I love these flexible tubs/buckets. Formerly called TubTrugs, they are now marketed under RedGorillaUSA but they’re still the same product. I have everything from the small feed pans up to the XL jumbo size tub and have slowly been replacing my accumulation of metal-handled, hard plastic buckets with these. I love that they are virtually indestructible, and there’s almost no way for a horse to injure themselves on one.

I’m still loving my PK Saddle! I’ve got the first one to ever hit US soil…so far…but I’m slowly and surely introducing people to it wherever we go. I’m not a rep, or dealer…rather, think of me as an “ambassador” for them. So far we’ve done a 25 and 50, and I love the ability to adjust the cushions on the underside as Liberty changes shape. It’s been the best saddle to date for me to ride in as far as my own position, and while it is primarily designed to be used as an endurance saddle, I’ve done some slower, walk-only trail rides in it too and still stayed comfortable. It’s also ridiculously lightweight…I think fully mounted with straps and stirrups it weighs under 7 pounds. I’m really impressed with the quality of it as well, and it’s an excellent value for the money. They currently run $1800AUD, and the exchange rate between here and Australia is in our favor at the moment, so it comes out to just under $1300 USD.

On another saddle-related note…True Grit Endurance Packs! These are the best packs I’ve used, and I never thought I would find something better than my beloved SnugPax. The maker of them, Marcelle Hughes, is a friend of mine, and she does beautiful, innovative work. She’s come up with some very clever ways to attach packs to ensure they don’t bounce, and even on my super-minimalist saddle, she was able to come up with a way to keep everything really secure and stable. She’s got pommel packs, cantle packs, and boot bags currently, with different pocket configurations available on the pommel and cantle bags. I also love supporting a small, Made in the USA business.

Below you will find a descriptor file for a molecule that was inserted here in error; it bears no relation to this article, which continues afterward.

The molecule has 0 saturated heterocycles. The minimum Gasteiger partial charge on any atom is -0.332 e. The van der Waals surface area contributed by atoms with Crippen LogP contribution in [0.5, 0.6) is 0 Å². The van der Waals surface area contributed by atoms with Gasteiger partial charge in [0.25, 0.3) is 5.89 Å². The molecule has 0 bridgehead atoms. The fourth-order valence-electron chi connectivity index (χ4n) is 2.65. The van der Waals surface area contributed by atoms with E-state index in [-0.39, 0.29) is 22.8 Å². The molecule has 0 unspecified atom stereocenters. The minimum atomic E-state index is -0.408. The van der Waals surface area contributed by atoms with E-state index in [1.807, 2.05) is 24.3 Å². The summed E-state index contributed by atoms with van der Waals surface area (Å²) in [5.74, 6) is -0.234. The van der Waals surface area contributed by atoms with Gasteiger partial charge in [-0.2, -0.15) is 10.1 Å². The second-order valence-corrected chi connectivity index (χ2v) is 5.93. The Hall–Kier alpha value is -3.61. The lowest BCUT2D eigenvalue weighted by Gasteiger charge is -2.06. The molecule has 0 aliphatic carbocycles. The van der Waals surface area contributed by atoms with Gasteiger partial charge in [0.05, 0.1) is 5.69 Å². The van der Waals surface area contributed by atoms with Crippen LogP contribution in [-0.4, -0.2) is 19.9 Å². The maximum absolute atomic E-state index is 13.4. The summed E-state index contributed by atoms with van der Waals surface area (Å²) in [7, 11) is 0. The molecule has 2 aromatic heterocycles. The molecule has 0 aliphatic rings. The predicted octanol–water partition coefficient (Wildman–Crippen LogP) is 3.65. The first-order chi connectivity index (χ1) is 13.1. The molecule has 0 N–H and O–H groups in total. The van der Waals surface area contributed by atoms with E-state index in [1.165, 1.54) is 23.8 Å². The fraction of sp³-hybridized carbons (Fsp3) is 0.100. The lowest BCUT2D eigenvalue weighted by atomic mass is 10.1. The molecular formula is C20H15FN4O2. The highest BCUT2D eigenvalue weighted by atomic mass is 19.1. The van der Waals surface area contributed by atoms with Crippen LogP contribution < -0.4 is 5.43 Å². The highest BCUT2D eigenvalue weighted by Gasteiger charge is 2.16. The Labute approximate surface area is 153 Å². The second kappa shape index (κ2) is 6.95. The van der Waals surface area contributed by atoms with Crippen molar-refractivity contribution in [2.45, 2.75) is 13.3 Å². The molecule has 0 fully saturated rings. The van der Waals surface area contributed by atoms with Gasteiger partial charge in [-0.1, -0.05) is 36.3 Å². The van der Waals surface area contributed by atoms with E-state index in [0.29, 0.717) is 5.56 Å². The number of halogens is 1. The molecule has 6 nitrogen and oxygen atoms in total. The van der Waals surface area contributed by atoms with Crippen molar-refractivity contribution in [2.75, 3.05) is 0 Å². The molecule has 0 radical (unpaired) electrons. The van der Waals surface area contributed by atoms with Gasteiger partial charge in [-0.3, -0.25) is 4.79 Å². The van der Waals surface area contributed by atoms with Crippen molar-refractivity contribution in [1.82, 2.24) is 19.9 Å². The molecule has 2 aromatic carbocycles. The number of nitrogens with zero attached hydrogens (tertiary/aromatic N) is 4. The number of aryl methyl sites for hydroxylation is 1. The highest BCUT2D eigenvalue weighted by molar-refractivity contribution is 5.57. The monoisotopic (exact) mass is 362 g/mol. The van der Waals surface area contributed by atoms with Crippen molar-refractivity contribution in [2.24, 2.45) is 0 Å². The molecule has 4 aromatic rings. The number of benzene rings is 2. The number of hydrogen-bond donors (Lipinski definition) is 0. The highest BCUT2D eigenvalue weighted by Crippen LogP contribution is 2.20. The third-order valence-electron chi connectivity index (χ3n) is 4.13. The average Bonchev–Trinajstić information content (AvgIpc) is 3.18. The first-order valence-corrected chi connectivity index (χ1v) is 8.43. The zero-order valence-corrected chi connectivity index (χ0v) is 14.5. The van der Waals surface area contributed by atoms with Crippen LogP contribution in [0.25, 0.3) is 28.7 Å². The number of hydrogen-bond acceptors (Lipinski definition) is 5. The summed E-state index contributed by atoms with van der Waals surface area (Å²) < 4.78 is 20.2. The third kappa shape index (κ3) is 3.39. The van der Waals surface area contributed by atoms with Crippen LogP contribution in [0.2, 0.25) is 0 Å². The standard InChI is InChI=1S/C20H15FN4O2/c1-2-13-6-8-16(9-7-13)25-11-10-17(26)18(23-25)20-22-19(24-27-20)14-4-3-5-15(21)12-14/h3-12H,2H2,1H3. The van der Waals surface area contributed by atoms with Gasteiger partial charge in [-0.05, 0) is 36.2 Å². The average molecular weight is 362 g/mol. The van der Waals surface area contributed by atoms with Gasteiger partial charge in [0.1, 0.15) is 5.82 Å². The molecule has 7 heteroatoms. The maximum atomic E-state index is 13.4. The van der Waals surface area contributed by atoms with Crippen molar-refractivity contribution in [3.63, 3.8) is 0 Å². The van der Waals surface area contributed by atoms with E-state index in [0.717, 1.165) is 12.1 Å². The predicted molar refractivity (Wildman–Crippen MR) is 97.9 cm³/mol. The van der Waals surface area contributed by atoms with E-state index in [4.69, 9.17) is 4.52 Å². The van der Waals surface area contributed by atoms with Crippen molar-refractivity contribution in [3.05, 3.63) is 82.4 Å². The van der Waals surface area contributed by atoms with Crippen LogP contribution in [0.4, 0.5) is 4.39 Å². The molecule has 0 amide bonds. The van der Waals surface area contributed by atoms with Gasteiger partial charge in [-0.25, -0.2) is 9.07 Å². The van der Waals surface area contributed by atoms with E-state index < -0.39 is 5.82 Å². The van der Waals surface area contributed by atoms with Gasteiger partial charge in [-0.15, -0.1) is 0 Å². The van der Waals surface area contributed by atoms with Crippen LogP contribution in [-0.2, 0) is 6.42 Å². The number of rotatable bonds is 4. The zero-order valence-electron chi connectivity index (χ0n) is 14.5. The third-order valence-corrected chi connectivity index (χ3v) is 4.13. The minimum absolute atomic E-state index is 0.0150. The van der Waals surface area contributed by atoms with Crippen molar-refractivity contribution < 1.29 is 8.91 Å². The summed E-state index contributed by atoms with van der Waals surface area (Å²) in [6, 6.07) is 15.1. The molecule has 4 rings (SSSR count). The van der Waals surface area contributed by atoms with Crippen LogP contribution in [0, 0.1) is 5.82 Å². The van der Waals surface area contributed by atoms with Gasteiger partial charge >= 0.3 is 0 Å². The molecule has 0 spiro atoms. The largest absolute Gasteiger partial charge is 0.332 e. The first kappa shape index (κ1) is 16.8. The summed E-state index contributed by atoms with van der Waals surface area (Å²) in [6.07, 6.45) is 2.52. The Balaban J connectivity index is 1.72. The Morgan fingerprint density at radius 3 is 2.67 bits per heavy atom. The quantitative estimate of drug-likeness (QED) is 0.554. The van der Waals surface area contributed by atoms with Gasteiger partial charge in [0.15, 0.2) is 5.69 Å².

This one might seem silly on the surface, but bear with me. BruMate travel mugs are the best. Especially their ‘Muv’ collection that has a special leak-proof lid…and I can vouch for its leak-proofness. I have more insulated travel mugs than you can count (seriously, I could outfit an entire travel caravan, probably), and regularly put them to the test in my determination to make as few trips between the house and the truck as possible (yes, as a matter of fact, I can carry a saddle, my gear bag, a small cooler, a water bottle, and my travel mug all at the same time). I also don’t really have a proper drink holder in my truck that the above-style mug fits into, so it sits on my center console, and on more than one occasion, has merrily gone flying off the console…and as long as I’ve flipped the lid back in place, I haven’t had a single drop spill. So this has become my go-to to-go mug, for everything from morning coffee to ridecamp beverages. I’ve dropped it on the sidewalk, tossed it around in my camping gear, had Liberty knock it off the trailer fender, and it’s still going strong. They also come in a huge array of funky colors and designs, and would be an excellent addition to one’s trailer and/or camping gear.

Gas cards. Getting to endurance rides means traveling, and that means gas. And with pump prices currently looking like a bad repeat nightmare of a decade ago, this is the kind of present that will definitely endear you to your favorite endurance rider.